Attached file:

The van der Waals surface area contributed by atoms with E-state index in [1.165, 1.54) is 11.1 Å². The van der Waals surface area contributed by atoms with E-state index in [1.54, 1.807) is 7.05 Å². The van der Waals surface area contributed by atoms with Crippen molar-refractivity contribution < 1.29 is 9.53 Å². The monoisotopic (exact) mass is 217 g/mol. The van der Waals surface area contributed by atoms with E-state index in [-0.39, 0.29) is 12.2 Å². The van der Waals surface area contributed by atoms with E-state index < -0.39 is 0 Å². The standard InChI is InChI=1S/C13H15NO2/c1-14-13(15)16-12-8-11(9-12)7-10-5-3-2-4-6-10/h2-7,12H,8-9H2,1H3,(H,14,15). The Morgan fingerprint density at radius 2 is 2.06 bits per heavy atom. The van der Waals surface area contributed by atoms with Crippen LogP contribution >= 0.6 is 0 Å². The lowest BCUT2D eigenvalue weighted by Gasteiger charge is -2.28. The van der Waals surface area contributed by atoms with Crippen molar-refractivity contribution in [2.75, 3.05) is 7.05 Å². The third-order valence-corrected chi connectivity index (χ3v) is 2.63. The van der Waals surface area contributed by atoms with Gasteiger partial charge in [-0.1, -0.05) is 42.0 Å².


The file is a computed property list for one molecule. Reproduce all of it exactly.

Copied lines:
The van der Waals surface area contributed by atoms with E-state index in [1.165, 1.54) is 11.1 Å². The van der Waals surface area contributed by atoms with E-state index in [1.54, 1.807) is 7.05 Å². The van der Waals surface area contributed by atoms with Crippen molar-refractivity contribution < 1.29 is 9.53 Å². The monoisotopic (exact) mass is 217 g/mol. The van der Waals surface area contributed by atoms with E-state index in [-0.39, 0.29) is 12.2 Å². The van der Waals surface area contributed by atoms with E-state index < -0.39 is 0 Å². The standard InChI is InChI=1S/C13H15NO2/c1-14-13(15)16-12-8-11(9-12)7-10-5-3-2-4-6-10/h2-7,12H,8-9H2,1H3,(H,14,15). The Morgan fingerprint density at radius 2 is 2.06 bits per heavy atom. The van der Waals surface area contributed by atoms with Crippen LogP contribution >= 0.6 is 0 Å². The lowest BCUT2D eigenvalue weighted by Gasteiger charge is -2.28. The van der Waals surface area contributed by atoms with Crippen molar-refractivity contribution in [2.75, 3.05) is 7.05 Å². The third-order valence-corrected chi connectivity index (χ3v) is 2.63. The van der Waals surface area contributed by atoms with Gasteiger partial charge in [-0.1, -0.05) is 42.0 Å².